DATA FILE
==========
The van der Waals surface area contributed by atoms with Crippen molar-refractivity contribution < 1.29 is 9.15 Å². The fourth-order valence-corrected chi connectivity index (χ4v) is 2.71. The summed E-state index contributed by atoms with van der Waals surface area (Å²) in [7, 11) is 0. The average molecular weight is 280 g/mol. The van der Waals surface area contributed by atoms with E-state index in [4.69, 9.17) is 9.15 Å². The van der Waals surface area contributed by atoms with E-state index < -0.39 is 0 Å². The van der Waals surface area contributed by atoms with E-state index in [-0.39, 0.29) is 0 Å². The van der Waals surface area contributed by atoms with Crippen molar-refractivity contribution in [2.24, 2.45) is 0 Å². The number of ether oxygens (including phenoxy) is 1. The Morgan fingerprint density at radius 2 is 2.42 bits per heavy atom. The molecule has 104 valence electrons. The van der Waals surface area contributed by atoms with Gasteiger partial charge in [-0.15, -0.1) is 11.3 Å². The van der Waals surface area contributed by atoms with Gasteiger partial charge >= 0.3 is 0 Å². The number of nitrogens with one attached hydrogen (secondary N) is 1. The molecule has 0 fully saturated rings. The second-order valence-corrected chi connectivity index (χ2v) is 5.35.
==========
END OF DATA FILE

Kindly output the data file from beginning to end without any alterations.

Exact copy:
The van der Waals surface area contributed by atoms with Crippen molar-refractivity contribution < 1.29 is 9.15 Å². The fourth-order valence-corrected chi connectivity index (χ4v) is 2.71. The summed E-state index contributed by atoms with van der Waals surface area (Å²) in [7, 11) is 0. The average molecular weight is 280 g/mol. The van der Waals surface area contributed by atoms with E-state index in [4.69, 9.17) is 9.15 Å². The van der Waals surface area contributed by atoms with E-state index < -0.39 is 0 Å². The van der Waals surface area contributed by atoms with E-state index in [-0.39, 0.29) is 0 Å². The van der Waals surface area contributed by atoms with Crippen molar-refractivity contribution in [2.24, 2.45) is 0 Å². The number of ether oxygens (including phenoxy) is 1. The Morgan fingerprint density at radius 2 is 2.42 bits per heavy atom. The molecule has 104 valence electrons. The van der Waals surface area contributed by atoms with Gasteiger partial charge in [-0.15, -0.1) is 11.3 Å². The van der Waals surface area contributed by atoms with Gasteiger partial charge >= 0.3 is 0 Å². The number of nitrogens with one attached hydrogen (secondary N) is 1. The molecule has 0 fully saturated rings. The second-order valence-corrected chi connectivity index (χ2v) is 5.35.